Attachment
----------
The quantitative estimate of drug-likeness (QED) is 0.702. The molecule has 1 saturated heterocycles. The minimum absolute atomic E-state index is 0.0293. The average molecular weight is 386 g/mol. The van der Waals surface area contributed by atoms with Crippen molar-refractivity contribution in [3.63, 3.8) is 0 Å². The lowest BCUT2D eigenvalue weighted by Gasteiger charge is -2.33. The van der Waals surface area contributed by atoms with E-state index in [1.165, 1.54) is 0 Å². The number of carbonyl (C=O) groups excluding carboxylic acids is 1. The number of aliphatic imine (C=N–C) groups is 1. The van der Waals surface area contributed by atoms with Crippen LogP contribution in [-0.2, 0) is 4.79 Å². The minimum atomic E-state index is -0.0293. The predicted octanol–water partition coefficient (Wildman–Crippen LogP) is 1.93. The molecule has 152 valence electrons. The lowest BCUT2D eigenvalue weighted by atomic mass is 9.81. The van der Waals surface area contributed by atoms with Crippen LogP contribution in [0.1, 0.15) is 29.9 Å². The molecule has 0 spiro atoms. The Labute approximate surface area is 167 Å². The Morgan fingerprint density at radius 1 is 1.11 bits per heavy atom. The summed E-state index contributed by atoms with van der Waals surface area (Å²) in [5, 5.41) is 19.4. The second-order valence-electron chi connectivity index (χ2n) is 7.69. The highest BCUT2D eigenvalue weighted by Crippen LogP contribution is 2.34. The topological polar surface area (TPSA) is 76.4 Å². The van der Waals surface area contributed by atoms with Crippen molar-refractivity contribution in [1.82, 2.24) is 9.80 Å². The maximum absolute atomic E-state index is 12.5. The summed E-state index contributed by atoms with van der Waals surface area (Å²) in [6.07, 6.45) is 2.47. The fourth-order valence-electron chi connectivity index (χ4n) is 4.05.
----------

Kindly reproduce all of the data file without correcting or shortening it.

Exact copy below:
The quantitative estimate of drug-likeness (QED) is 0.702. The molecule has 1 saturated heterocycles. The minimum absolute atomic E-state index is 0.0293. The average molecular weight is 386 g/mol. The van der Waals surface area contributed by atoms with Crippen molar-refractivity contribution in [3.63, 3.8) is 0 Å². The lowest BCUT2D eigenvalue weighted by Gasteiger charge is -2.33. The van der Waals surface area contributed by atoms with E-state index in [1.165, 1.54) is 0 Å². The number of carbonyl (C=O) groups excluding carboxylic acids is 1. The number of aliphatic imine (C=N–C) groups is 1. The van der Waals surface area contributed by atoms with Crippen LogP contribution in [-0.2, 0) is 4.79 Å². The minimum atomic E-state index is -0.0293. The predicted octanol–water partition coefficient (Wildman–Crippen LogP) is 1.93. The molecule has 152 valence electrons. The lowest BCUT2D eigenvalue weighted by atomic mass is 9.81. The van der Waals surface area contributed by atoms with Crippen LogP contribution in [0.1, 0.15) is 29.9 Å². The molecule has 0 spiro atoms. The Labute approximate surface area is 167 Å². The Morgan fingerprint density at radius 1 is 1.11 bits per heavy atom. The summed E-state index contributed by atoms with van der Waals surface area (Å²) in [5, 5.41) is 19.4. The second-order valence-electron chi connectivity index (χ2n) is 7.69. The highest BCUT2D eigenvalue weighted by Crippen LogP contribution is 2.34. The topological polar surface area (TPSA) is 76.4 Å². The van der Waals surface area contributed by atoms with Crippen molar-refractivity contribution in [1.82, 2.24) is 9.80 Å². The maximum absolute atomic E-state index is 12.5. The summed E-state index contributed by atoms with van der Waals surface area (Å²) in [6.07, 6.45) is 2.47. The fourth-order valence-electron chi connectivity index (χ4n) is 4.05.